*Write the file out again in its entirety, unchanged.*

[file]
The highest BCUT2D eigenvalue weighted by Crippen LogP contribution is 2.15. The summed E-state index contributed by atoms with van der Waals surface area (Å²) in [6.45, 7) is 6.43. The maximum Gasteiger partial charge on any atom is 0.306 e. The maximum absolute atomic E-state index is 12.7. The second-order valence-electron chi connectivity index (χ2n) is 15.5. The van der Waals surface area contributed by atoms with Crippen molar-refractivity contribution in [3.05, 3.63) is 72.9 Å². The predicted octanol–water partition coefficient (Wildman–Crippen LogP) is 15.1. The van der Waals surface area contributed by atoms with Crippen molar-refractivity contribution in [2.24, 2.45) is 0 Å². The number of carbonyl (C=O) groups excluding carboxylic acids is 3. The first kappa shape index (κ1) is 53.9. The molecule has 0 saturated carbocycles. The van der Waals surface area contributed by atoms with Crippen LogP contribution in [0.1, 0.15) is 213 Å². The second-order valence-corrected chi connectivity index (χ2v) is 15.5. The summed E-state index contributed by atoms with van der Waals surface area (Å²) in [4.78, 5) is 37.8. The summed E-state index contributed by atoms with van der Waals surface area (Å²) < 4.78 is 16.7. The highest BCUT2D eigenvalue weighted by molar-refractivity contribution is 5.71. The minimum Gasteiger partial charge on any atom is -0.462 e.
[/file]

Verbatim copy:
The highest BCUT2D eigenvalue weighted by Crippen LogP contribution is 2.15. The summed E-state index contributed by atoms with van der Waals surface area (Å²) in [6.45, 7) is 6.43. The maximum Gasteiger partial charge on any atom is 0.306 e. The maximum absolute atomic E-state index is 12.7. The second-order valence-electron chi connectivity index (χ2n) is 15.5. The van der Waals surface area contributed by atoms with Crippen molar-refractivity contribution in [3.05, 3.63) is 72.9 Å². The predicted octanol–water partition coefficient (Wildman–Crippen LogP) is 15.1. The van der Waals surface area contributed by atoms with Crippen molar-refractivity contribution in [2.24, 2.45) is 0 Å². The number of carbonyl (C=O) groups excluding carboxylic acids is 3. The first kappa shape index (κ1) is 53.9. The molecule has 0 saturated carbocycles. The van der Waals surface area contributed by atoms with Crippen LogP contribution in [0.1, 0.15) is 213 Å². The second-order valence-corrected chi connectivity index (χ2v) is 15.5. The summed E-state index contributed by atoms with van der Waals surface area (Å²) in [4.78, 5) is 37.8. The summed E-state index contributed by atoms with van der Waals surface area (Å²) < 4.78 is 16.7. The highest BCUT2D eigenvalue weighted by molar-refractivity contribution is 5.71. The minimum Gasteiger partial charge on any atom is -0.462 e.